The end is nigh, Heaviest of All Bloggers. We’ve somehow survived to the end of this horrible full-of-bullshit year. All we had to do was let time continue to pass, which sounds like it should be easy. You don’t actually have to DO anything for time to tick by, but it still seemed so damn exhausting. It was wave after wave of insufferable awfulness that left some worried that the stroke of midnight on December 31st will actually have clocks saying 11:60 instead of turning over into 2021, including Yours Truly. I sincerely hope that we’ve put this horrible year behind us by the time you’re reading this, and I hope you were all able to end the year as joyfully as possible in an altered version of the holiday season.

You may notice that this isn’t technically an end of the year post. Don’t worry, that’s coming soon! With our new format and release schedule, we figured a slightly different version of our monthly wrap up was in order. We had two thoughts in mind. First, December releases frequently get overlooked in the rush to the end of the year and trying to publish a best of post. At the same time, there are a lot of releases that we miss throughout the year that are worth highlighting but didn’t get added to a wrap up column. So with that in mind, we figured we could do a nice hybrid this year and talk about both! We’ll get back with you soon for our best of list, but enjoy the end of this miserable year for now!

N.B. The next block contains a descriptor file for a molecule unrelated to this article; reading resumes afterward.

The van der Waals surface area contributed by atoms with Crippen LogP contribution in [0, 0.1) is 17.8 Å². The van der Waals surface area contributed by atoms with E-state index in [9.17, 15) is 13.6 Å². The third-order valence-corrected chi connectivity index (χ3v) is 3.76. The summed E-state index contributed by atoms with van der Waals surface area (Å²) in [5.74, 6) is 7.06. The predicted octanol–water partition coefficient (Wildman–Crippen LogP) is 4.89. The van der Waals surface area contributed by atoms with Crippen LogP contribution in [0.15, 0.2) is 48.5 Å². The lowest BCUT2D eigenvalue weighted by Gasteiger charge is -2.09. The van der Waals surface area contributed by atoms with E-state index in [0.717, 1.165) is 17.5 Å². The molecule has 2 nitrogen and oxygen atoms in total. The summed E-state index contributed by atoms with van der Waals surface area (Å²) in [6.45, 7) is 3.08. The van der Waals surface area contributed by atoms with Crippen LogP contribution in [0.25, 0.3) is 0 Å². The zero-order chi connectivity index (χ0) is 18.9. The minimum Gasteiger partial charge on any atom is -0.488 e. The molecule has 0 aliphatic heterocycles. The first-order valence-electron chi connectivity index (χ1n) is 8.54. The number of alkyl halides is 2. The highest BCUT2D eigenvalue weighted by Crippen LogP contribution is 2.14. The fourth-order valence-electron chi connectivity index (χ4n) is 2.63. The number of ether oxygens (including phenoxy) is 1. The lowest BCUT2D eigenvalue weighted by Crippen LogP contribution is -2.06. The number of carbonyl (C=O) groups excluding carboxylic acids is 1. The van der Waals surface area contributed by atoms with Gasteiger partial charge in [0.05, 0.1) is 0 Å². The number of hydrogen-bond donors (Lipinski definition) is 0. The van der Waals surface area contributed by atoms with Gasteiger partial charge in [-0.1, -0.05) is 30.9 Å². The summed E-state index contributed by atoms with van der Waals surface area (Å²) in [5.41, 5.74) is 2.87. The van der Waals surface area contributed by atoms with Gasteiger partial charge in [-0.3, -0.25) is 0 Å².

December Releases

Bantha RiderBinary Sunset Massacre

Oh yes, we are including a band of Star Wars references. It’s our column, and we do as we please here! So let me introduce you to Warsaw’s Bantha Rider, an instrumental stoner metal trio making some of the most high energy tunes I’ve heard all year. I’m really glad Binary Sunset Massacre came out in December when my brain was ready for it. This is really how I wanted the year to go out: with high energy stoner tunes so I can flip the bird to this stupid ass year.